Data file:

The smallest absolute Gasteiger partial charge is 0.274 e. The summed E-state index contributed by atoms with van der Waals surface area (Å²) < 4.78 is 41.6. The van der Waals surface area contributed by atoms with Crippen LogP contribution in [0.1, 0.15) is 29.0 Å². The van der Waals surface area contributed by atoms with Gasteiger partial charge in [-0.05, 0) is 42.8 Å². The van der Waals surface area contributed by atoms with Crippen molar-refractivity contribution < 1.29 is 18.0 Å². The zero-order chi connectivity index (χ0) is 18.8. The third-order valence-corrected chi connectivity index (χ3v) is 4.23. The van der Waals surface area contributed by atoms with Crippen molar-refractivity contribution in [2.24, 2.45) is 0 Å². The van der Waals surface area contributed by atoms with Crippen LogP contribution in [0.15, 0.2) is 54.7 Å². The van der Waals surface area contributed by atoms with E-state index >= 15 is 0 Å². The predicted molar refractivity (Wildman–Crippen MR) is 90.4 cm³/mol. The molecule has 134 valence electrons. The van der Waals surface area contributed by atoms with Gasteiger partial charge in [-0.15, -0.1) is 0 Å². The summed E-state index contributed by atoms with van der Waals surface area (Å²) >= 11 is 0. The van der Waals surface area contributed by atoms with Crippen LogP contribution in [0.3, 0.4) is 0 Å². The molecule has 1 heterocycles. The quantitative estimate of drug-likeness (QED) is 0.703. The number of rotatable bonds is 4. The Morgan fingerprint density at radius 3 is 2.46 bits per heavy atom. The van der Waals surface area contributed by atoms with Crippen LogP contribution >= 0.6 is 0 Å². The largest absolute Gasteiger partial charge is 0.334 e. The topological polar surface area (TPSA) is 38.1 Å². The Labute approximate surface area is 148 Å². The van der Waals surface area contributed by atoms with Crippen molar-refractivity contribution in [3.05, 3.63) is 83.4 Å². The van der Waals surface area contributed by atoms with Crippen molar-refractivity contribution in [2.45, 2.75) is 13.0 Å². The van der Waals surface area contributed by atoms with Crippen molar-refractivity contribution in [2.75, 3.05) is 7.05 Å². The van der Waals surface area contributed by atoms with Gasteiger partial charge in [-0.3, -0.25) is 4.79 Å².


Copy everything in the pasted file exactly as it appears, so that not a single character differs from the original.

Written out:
The smallest absolute Gasteiger partial charge is 0.274 e. The summed E-state index contributed by atoms with van der Waals surface area (Å²) < 4.78 is 41.6. The van der Waals surface area contributed by atoms with Crippen LogP contribution in [0.1, 0.15) is 29.0 Å². The van der Waals surface area contributed by atoms with Gasteiger partial charge in [-0.05, 0) is 42.8 Å². The van der Waals surface area contributed by atoms with Crippen molar-refractivity contribution < 1.29 is 18.0 Å². The zero-order chi connectivity index (χ0) is 18.8. The third-order valence-corrected chi connectivity index (χ3v) is 4.23. The van der Waals surface area contributed by atoms with Crippen molar-refractivity contribution in [2.24, 2.45) is 0 Å². The van der Waals surface area contributed by atoms with Crippen LogP contribution in [0.15, 0.2) is 54.7 Å². The van der Waals surface area contributed by atoms with E-state index >= 15 is 0 Å². The predicted molar refractivity (Wildman–Crippen MR) is 90.4 cm³/mol. The molecule has 134 valence electrons. The van der Waals surface area contributed by atoms with Gasteiger partial charge in [-0.15, -0.1) is 0 Å². The summed E-state index contributed by atoms with van der Waals surface area (Å²) >= 11 is 0. The van der Waals surface area contributed by atoms with Crippen LogP contribution in [0.3, 0.4) is 0 Å². The molecule has 1 heterocycles. The quantitative estimate of drug-likeness (QED) is 0.703. The number of rotatable bonds is 4. The Morgan fingerprint density at radius 3 is 2.46 bits per heavy atom. The van der Waals surface area contributed by atoms with Crippen LogP contribution >= 0.6 is 0 Å². The largest absolute Gasteiger partial charge is 0.334 e. The topological polar surface area (TPSA) is 38.1 Å². The Labute approximate surface area is 148 Å². The van der Waals surface area contributed by atoms with Crippen molar-refractivity contribution in [3.05, 3.63) is 83.4 Å². The van der Waals surface area contributed by atoms with Crippen molar-refractivity contribution in [2.45, 2.75) is 13.0 Å². The van der Waals surface area contributed by atoms with Crippen molar-refractivity contribution in [2.75, 3.05) is 7.05 Å². The van der Waals surface area contributed by atoms with Gasteiger partial charge in [-0.3, -0.25) is 4.79 Å².